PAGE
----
Scotland Day #9: Easing into Edinburgh

September 20, 2014 § Leave a comment

Upon waking up to Day Nine, we found the skies no less cloudy than they were a few hours ago when we curled up in the front seats of the car.  Without saying a word, we shed a couple of layers of socks and continued driving through the countryside of Grampian, amidst school towns and flattened fields.  Our enthusiasm for driving away from the Highlands plummeted to new levels of depression as we passed the outskirts of clunky Aberdeen.  That’s when I knew that we needed a break; some sort of seaside stroll to revive the spirit of our coastal road trip.

So, we turned off at the exit for Stonehaven.  We left the car at the edge of town, by an ‘art deco pool’ that the city seems to take great pride in:

, and then strolled into town.  It was a quaint little place, with the average age of its inhabitants about 75 years old.  I particularly enjoyed all of the statues around town- of sea animals and dragons and little girls and ships:

And the harbour is always a good spot to poke your nose around in, especially with this ever-amusing low tide:

We met the local bird lady (tuppence, tuppence, tuppence a bag?):

, crossed through some back alleys:

, and then found the path that led to the castle about a mile outside of town.  Of course, it still being Scotland, there was no lack of scenic benches:


And, oh, the comfort of the cliffs once again.  After seeing them every day for a week, that inner-side drive from Durness to Aberdeen was painful.  It was good to have some elevation on the horizon again (even if the north sea was infinitely more appealing):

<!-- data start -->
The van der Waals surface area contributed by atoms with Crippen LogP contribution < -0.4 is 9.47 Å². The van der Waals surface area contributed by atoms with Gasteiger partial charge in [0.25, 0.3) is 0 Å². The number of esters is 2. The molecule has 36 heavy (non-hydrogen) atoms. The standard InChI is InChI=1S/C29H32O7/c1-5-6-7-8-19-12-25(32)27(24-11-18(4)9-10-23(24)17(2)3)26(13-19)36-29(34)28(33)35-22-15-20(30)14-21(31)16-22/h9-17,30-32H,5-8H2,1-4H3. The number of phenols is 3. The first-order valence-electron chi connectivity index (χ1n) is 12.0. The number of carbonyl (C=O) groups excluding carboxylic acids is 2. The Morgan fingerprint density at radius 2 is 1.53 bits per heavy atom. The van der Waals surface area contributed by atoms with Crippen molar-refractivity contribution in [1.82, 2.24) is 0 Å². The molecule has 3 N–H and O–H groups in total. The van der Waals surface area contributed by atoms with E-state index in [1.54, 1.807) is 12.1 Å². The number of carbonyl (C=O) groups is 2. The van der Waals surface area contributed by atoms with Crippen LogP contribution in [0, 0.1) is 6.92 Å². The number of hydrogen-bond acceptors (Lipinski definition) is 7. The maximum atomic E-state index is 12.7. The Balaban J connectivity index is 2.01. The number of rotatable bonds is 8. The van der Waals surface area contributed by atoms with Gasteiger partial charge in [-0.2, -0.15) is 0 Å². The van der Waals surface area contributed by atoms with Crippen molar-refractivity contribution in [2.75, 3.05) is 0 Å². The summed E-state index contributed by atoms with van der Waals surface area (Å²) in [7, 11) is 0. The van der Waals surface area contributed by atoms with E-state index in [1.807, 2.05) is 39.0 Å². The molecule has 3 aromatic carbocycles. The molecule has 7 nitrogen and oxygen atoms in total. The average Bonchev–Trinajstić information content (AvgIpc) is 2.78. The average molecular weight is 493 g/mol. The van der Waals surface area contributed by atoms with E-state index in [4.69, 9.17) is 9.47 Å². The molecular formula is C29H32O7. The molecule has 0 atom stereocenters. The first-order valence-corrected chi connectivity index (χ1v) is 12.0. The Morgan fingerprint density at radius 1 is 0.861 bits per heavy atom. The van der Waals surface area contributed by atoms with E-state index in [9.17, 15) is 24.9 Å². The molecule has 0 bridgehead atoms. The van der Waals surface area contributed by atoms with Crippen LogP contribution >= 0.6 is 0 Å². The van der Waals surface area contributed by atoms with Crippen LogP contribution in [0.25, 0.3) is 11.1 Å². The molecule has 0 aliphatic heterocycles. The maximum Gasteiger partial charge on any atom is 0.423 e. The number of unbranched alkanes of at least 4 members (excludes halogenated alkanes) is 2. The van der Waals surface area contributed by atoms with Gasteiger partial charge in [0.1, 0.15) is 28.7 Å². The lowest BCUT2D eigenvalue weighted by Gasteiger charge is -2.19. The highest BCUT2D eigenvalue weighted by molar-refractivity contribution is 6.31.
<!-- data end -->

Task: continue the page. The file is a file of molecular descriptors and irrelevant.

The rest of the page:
The hike was gentle and scenic, with golden fields:

, our favorite poofy flowers:

, a war memorial:

, blue skies:

, and (surprise!) poppies:

Following the birdies, we made it to Dunnottar Castle, a medieval fortress on top of the cliffs, surrounded by water on three sides:

They did that thing again, where they surprise you with a ticketing office after you walk up and down too many steps.  But, we declined and instead had a picnic on the beach underneath to the shouts of German kids throwing pebbles into the waves.  Then, a return stroll into town, a beachside promenade, and via!

We hopped over to the next town, Johnshaven:

The entire town (all five buildings) were busy remodeling walls to latin music and showcasing YES! signs:


Then, via! again.  A pit stop at a pick-your-own-fruit farm (we didn’t buy admittance into their plastic-covered fields, though we did help ourselves to cleaning out their mulberry bushes), and then an afternoon in Arbroath.  While I enjoyed the museum at the Bell Rock Signal Tower, I was a little bit disappointed that the actual Bell Rock Lighthouse was so far away that it was a mere smudge on the horizon.  Eleven miles out on sea, this is the oldest surviving sea-washed lighthouse… and I kind of wanted to see more than just a dot of it.  But, we came too late for boat tours, so we contented ourselves with peeking into all of the smokies nooks and ate fish and chips in the harbour:


We had kind of been hoping to find some lovely, secluded little town to stay in for the night, but we weren’t inspired by anything.  So, we decided to spend a night in Edinburgh and see what all of the hype was about.  We checked into the Original Raj Hotel, an Indian-themed house with an entertaining staff and elephant statues as guardians to the villa grounds.

We checked out the harbor (we do need to, after all, maintain this water theme) and Stockbridge, a bohemian nook northwest of New Town.  We admired the purple castle on top of the hill and got lost.  More on that (and more) next time though- Exploring Edinburgh!



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